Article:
Alleged Head of Egyptian Antiquities Trafficking Ring Arrested in Paris

The first-century BC coffin of Nedjemankh, which was returned by the Metropolitan Museum of Art in New York to Egypt in 2019, is at the core of the trafficking investigation Image: Metropolitan Museum of Art

The suspected head of an alleged Egyptian antiquities trafficking ring, Serop Simonian, has been arrested in Germany and transferred to France.

Investigators believe the octogenarian is the source behind a string of allegedly smuggled Egyptian antiquities sold for around €60m to the Metropolitan Museum of Art in New York and the Louvre Abu Dhabi, via the Paris-based expert Christophe Kunicki.

The criminal investigations into the widespread trafficking of these antiquities have seen the seizure of a gold sarcophagus and five other works from the Met and the indictment of seven dealers, collectors and curators in Paris, including Jean-Luc Martinez, the former president of the Musée du Louvre.

A European warrant for Simonian’s arrest was issued by French authorities leading the criminal investigation. The German dealer was charged in September with trafficking and laundering, and jailed in Paris, according to legal sources.

Simonian denies wrongdoing. He told The Art Newspaper last year that the antiquities in question came from the collection of his family, who had been dealers in Cairo. He said most of the objects had been exported in the 1970s, a time when such a trade was legally permitted, and were held for decades in several German museums.

In March 2022, the director of his Hamburg-based gallery, Roben Dib, was also transferred and charged in Paris for his role in the sales of several antiquities. He also maintains his innocence.

In another development in the case, according to the same sources, investigators suspect that Jean-François Charnier, the former scientific director of Agence France Muséums, which advised the Emirates on the development of the Louvre Abu-Dhabi, might have “received favours” from a New York dealer, Hicham Aboutaam. His gallery Phoenix Ancient Art sold eight works to the Louvre Abu Dhabi between 2008 and 2015.

None of these transactions are considered suspicious and Aboutaam is not involved in the antiquities trafficking case. But, according to the French art police, evidence was discovered on seized computers of trips by Charnier and others close to him, including a family vacation to the Maldives, that had been paid for by Aboutaam or his company.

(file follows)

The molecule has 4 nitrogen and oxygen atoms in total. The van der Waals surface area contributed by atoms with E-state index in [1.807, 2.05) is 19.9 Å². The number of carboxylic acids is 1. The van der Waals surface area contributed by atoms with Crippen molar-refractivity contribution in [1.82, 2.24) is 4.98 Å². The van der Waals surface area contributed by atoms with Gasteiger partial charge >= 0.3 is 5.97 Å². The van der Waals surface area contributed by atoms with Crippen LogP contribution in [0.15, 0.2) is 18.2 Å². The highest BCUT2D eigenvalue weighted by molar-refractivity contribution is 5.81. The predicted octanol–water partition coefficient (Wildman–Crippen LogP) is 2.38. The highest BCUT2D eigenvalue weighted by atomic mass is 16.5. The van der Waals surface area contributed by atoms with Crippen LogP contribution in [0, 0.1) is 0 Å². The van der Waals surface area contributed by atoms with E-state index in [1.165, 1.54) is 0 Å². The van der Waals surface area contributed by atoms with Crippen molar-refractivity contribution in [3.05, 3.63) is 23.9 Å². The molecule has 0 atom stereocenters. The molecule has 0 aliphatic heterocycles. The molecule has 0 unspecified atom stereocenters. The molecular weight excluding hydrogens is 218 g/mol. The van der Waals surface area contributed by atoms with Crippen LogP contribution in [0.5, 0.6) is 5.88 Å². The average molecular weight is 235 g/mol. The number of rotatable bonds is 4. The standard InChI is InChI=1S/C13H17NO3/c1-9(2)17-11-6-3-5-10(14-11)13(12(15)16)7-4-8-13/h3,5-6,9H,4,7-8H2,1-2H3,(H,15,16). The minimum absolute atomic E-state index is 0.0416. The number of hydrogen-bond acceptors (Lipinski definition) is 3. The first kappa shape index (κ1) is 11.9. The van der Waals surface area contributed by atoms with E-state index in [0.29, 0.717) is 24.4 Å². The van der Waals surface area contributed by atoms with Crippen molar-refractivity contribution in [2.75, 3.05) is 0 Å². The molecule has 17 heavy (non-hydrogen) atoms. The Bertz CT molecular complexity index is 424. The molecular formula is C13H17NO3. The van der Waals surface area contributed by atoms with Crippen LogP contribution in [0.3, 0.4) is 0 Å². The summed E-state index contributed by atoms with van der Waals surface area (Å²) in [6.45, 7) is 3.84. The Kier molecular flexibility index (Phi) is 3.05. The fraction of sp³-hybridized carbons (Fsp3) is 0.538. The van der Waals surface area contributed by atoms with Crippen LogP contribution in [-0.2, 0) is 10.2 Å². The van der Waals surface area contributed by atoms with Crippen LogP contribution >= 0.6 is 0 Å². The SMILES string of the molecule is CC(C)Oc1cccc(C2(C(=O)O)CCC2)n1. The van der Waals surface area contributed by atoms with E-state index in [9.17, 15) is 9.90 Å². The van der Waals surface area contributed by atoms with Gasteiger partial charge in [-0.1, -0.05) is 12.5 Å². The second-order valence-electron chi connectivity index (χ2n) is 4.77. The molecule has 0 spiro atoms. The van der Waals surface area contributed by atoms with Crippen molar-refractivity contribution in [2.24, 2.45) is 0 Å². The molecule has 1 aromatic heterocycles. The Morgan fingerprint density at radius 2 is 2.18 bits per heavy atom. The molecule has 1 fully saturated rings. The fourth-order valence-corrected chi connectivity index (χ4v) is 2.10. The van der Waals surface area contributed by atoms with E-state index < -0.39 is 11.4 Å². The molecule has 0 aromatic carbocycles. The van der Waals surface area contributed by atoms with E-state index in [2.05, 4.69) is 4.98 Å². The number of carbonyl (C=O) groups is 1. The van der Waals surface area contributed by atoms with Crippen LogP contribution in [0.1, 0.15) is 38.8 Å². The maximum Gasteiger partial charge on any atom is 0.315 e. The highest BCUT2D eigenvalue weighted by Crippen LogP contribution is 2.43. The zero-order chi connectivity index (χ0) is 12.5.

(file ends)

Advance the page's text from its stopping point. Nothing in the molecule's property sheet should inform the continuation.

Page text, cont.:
Charnier, who was charged in July 2022 for his role in the sale of the Egyptian antiquities to the Louvre Abu Dhabi, has not been charged over these new revelations. But he confirmed the information to The Art Newspaper saying he had “made an error of judgement”, and added there had been “no quid pro quo”, insisting that these trips came after the sales from Phoenix Ancient Art to the Louvre Abu Dhabi.

Charnier also confirmed he had “never doubted the provenance of the Egyptian antiquities purchased by Abu Dhabi”, which are at the core of the investigation.

Contacted in New York, a spokesperson for Phoenix Gallery also said “there was no quid pro quo“ and these trips were actually considered as “loans”. The spokesperson added: “These loans for the airline tickets have absolutely nothing to do with the business relationship between the Louvre Abu Dhabi and Phoenix Ancient Art. The gallery sold impeccable antiquities, all of which are published between 1838 and 1969, to the museum for eight long years before these flights took place.”

– Vincent Noce, Published courtesy of The Art Newspaper.

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